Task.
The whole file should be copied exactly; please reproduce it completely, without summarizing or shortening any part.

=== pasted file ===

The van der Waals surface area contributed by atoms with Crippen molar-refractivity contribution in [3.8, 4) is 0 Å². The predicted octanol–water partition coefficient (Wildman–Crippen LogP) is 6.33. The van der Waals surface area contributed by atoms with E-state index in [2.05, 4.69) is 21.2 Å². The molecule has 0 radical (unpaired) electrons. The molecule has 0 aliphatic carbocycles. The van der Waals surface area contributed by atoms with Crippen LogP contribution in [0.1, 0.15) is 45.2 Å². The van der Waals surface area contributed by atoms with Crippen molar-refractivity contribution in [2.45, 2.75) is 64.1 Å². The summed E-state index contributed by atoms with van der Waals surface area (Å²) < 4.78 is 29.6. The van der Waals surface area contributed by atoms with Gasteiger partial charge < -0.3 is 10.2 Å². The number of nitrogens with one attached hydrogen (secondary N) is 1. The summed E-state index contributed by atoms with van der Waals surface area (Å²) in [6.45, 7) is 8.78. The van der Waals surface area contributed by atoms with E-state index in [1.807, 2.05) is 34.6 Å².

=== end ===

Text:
The van der Waals surface area contributed by atoms with Crippen molar-refractivity contribution in [3.8, 4) is 0 Å². The predicted octanol–water partition coefficient (Wildman–Crippen LogP) is 6.33. The van der Waals surface area contributed by atoms with E-state index in [2.05, 4.69) is 21.2 Å². The molecule has 0 radical (unpaired) electrons. The molecule has 0 aliphatic carbocycles. The van der Waals surface area contributed by atoms with Crippen LogP contribution in [0.1, 0.15) is 45.2 Å². The van der Waals surface area contributed by atoms with Crippen molar-refractivity contribution in [2.45, 2.75) is 64.1 Å². The summed E-state index contributed by atoms with van der Waals surface area (Å²) < 4.78 is 29.6. The van der Waals surface area contributed by atoms with Gasteiger partial charge < -0.3 is 10.2 Å². The number of nitrogens with one attached hydrogen (secondary N) is 1. The summed E-state index contributed by atoms with van der Waals surface area (Å²) in [6.45, 7) is 8.78. The van der Waals surface area contributed by atoms with E-state index in [1.807, 2.05) is 34.6 Å².